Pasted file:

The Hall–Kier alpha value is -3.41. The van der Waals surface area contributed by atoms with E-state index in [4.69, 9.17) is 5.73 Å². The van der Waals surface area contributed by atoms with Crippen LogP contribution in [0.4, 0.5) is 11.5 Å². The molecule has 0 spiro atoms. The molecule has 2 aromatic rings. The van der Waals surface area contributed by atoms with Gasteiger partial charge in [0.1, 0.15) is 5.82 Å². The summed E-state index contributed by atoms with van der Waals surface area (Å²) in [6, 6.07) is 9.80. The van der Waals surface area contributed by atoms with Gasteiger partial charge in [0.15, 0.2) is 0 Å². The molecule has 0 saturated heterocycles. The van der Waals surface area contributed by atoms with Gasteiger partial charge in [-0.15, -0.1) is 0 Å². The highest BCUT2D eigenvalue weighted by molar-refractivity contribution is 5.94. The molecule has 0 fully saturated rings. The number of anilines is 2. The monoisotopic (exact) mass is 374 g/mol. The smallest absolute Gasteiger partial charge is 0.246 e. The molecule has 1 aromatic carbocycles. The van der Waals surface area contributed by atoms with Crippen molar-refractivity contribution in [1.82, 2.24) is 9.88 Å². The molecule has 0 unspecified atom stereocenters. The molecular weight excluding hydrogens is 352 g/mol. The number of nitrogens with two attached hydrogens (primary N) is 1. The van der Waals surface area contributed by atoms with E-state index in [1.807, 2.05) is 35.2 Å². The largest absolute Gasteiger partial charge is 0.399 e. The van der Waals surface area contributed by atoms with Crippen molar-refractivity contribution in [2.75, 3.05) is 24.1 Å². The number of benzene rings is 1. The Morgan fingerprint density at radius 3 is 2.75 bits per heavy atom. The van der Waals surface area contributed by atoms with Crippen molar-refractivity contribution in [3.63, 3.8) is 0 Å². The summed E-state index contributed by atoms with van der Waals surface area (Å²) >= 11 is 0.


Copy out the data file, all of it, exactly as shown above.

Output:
The Hall–Kier alpha value is -3.41. The van der Waals surface area contributed by atoms with E-state index in [4.69, 9.17) is 5.73 Å². The van der Waals surface area contributed by atoms with Crippen LogP contribution in [0.4, 0.5) is 11.5 Å². The molecule has 0 spiro atoms. The molecule has 2 aromatic rings. The van der Waals surface area contributed by atoms with Gasteiger partial charge in [0.1, 0.15) is 5.82 Å². The summed E-state index contributed by atoms with van der Waals surface area (Å²) in [6, 6.07) is 9.80. The van der Waals surface area contributed by atoms with Gasteiger partial charge in [0.15, 0.2) is 0 Å². The molecule has 0 saturated heterocycles. The van der Waals surface area contributed by atoms with Gasteiger partial charge in [-0.15, -0.1) is 0 Å². The highest BCUT2D eigenvalue weighted by molar-refractivity contribution is 5.94. The molecule has 0 fully saturated rings. The number of anilines is 2. The monoisotopic (exact) mass is 374 g/mol. The smallest absolute Gasteiger partial charge is 0.246 e. The molecule has 1 aromatic carbocycles. The van der Waals surface area contributed by atoms with Crippen molar-refractivity contribution in [1.82, 2.24) is 9.88 Å². The molecule has 0 unspecified atom stereocenters. The molecular weight excluding hydrogens is 352 g/mol. The number of nitrogens with two attached hydrogens (primary N) is 1. The van der Waals surface area contributed by atoms with E-state index in [1.807, 2.05) is 35.2 Å². The largest absolute Gasteiger partial charge is 0.399 e. The van der Waals surface area contributed by atoms with Crippen molar-refractivity contribution in [2.75, 3.05) is 24.1 Å². The number of benzene rings is 1. The Morgan fingerprint density at radius 3 is 2.75 bits per heavy atom. The van der Waals surface area contributed by atoms with Crippen molar-refractivity contribution in [3.63, 3.8) is 0 Å². The summed E-state index contributed by atoms with van der Waals surface area (Å²) >= 11 is 0.